Pope Francis, who had colon surgery two months ago, said the resignation “did not cross his mind”, opposing the denial of rumors carried by the Italian media.
• Read also: Pope Francis left hospital after surgery
• Read also: Pope Francis underwent surgery to treat colitis
“It didn’t even cross my mind,” the Pope said in a lengthy interview broadcast on Wednesday by Spanish Catholic radio Cope, as he also announced new trips to Europe to underscore the point. He adds, “I don’t know where they came up with the idea that I’m going to quit!”
“As soon as the Pope is in the hospital, he blows a secret breeze or hurricane” (to elect a new sovereign pope), he joked, explaining that he walked away from rumors by not reading a single Italian a day and never watching TV.
“I’m still alive!” , the Pope let out a laugh, while particularly praising an “extremely experienced” Italian nurse.
“He saved my life! He told me, ‘You have to have an operation.’ There were other opinions,” such as the use of antibiotics, says the sovereign Argentine Pope, considering that the nurse gave him clear explanations.
His operation in early July in a hospital in Rome, under general anaesthesia, consisted of a “left colectomy” (surgery to remove part of the colon). The Pope suffered from a potentially painful inflammation of diverticula, hernias, or sacs that form on the walls of his digestive system.
François had waited until July for this “scheduled” intervention, when his schedule was relaxed.
The Pope noted in an interview with Radio Cope that he can now “eat anything, which was not the case before with diverticulosis.” “I still take post-surgery medications, because the brain has to register the fact that there is 33 cm of intestine less,” he adds, adding that he lives a “completely normal life.”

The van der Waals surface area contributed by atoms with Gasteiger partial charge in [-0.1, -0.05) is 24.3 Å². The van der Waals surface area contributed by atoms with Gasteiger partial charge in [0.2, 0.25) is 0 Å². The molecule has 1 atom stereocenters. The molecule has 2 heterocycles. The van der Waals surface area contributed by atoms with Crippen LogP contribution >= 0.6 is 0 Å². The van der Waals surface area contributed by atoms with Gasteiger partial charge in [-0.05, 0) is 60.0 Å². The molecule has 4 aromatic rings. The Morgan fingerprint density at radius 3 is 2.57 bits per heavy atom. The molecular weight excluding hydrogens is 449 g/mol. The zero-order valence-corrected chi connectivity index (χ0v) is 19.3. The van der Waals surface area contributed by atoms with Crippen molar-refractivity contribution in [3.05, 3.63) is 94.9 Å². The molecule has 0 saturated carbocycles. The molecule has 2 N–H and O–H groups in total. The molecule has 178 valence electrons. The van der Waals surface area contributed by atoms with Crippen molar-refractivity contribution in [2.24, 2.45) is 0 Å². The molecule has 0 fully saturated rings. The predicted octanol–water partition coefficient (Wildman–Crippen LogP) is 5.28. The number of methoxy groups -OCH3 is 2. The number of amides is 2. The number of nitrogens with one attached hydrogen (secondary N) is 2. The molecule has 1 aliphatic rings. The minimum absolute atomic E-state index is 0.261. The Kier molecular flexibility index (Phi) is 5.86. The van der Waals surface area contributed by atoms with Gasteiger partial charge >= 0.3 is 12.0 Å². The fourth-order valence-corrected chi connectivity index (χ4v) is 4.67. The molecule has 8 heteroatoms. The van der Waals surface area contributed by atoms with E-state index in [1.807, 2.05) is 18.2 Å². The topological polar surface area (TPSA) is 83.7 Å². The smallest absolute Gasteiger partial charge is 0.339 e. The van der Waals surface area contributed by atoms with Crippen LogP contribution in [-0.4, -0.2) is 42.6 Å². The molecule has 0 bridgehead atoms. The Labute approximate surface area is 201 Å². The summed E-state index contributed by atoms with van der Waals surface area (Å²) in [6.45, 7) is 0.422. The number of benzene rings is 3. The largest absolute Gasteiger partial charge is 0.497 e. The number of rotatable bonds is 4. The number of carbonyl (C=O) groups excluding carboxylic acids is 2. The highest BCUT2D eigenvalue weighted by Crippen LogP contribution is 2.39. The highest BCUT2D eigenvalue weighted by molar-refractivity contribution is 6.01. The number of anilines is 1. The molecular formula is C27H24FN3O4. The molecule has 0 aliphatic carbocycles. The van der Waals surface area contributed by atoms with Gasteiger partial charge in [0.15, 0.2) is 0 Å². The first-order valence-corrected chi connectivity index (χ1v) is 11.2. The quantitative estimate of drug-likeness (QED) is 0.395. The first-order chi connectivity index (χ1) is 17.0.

Pope Francis, who will turn 85 next December, has announced that he will soon visit Greece, Cyprus and Malta. He further confirmed that he was planning to give a speech, “already in preparation”, to COP26 in Glasgow in November, although “it will all depend on how I feel at the time”.
Francois, a follower of the “Parties”, noted that his first trip to Europe took place in Albania. “I wanted to make this choice: first to the small countries,” he commented, while Catholics in France and Spain desperately awaited a real state visit.
The Pope will visit Slovakia from 12 to 15 September, after a half-day layover in Budapest where he will preside over the closing mass of the 52nd International Eucharistic Conference.
The official program indicates that if his visit to Hungary is not a state visit, a double “meeting” is scheduled behind closed doors with President Janos Ader and Prime Minister Viktor Orban.
When asked what he would like to say to Viktor Orbán, who goes against his ideas on the issue of immigration, the Pope seemed to evade the question: “I don’t know if I will meet with him, I know that the authorities of the country will come to me.” But he indicated his approach to the leaders Politicians: encounters without a “pre-script” look at them “directly in their eyes.”
The Pope showed his good mind during this hour-and-a-half interview, personally defending a landmark, but controversial, agreement signed in 2018 between the Holy See and China over the appointment of bishops, which drew the ire of Donald Trump’s administration, which decries anti-religious persecution. from Beijing.
“We must follow these paths of dialogue, step by step, in the most conflicting situations,” the Pope said.
Finally, Francis was also captivated that he had missed the mysterious autumn in Buenos Aires, listening to the songs of Astor Piazzola, as he also did on walks among the parishes, but was unmoved by the “nostalgia”.
He also admits that he would love to walk the streets of Rome, but he cannot walk ten meters without being spotted.
“Total coffee aficionado. Travel buff. Music ninja. Bacon nerd. Beeraholic.”